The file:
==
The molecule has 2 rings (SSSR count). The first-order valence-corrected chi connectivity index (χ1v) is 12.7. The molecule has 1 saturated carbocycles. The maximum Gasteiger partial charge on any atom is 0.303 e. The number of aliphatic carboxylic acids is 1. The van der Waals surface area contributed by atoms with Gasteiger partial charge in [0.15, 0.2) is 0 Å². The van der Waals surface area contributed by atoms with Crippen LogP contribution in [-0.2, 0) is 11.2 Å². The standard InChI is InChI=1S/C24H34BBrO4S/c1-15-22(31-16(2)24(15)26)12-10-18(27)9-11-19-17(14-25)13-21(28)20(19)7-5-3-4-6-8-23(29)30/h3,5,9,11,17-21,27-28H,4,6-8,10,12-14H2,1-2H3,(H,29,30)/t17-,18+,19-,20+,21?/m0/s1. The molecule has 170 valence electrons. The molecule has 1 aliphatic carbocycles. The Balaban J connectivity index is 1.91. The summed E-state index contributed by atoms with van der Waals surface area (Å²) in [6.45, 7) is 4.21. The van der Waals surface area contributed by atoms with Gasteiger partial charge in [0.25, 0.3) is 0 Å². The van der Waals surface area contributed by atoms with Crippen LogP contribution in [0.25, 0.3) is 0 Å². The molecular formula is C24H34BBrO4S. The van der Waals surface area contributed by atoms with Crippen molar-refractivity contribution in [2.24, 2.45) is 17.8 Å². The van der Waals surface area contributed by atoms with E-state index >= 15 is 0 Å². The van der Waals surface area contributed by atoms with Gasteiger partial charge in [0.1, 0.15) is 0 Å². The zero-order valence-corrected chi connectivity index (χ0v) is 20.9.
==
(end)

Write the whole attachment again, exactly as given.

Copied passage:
The molecule has 2 rings (SSSR count). The first-order valence-corrected chi connectivity index (χ1v) is 12.7. The molecule has 1 saturated carbocycles. The maximum Gasteiger partial charge on any atom is 0.303 e. The number of aliphatic carboxylic acids is 1. The van der Waals surface area contributed by atoms with Gasteiger partial charge in [0.15, 0.2) is 0 Å². The van der Waals surface area contributed by atoms with Crippen LogP contribution in [-0.2, 0) is 11.2 Å². The standard InChI is InChI=1S/C24H34BBrO4S/c1-15-22(31-16(2)24(15)26)12-10-18(27)9-11-19-17(14-25)13-21(28)20(19)7-5-3-4-6-8-23(29)30/h3,5,9,11,17-21,27-28H,4,6-8,10,12-14H2,1-2H3,(H,29,30)/t17-,18+,19-,20+,21?/m0/s1. The molecule has 170 valence electrons. The molecule has 1 aliphatic carbocycles. The Balaban J connectivity index is 1.91. The summed E-state index contributed by atoms with van der Waals surface area (Å²) in [6.45, 7) is 4.21. The van der Waals surface area contributed by atoms with Gasteiger partial charge in [0.25, 0.3) is 0 Å². The van der Waals surface area contributed by atoms with Crippen LogP contribution in [0.25, 0.3) is 0 Å². The molecular formula is C24H34BBrO4S. The van der Waals surface area contributed by atoms with Crippen molar-refractivity contribution in [2.24, 2.45) is 17.8 Å². The van der Waals surface area contributed by atoms with E-state index >= 15 is 0 Å². The van der Waals surface area contributed by atoms with Gasteiger partial charge in [0.1, 0.15) is 0 Å². The zero-order valence-corrected chi connectivity index (χ0v) is 20.9.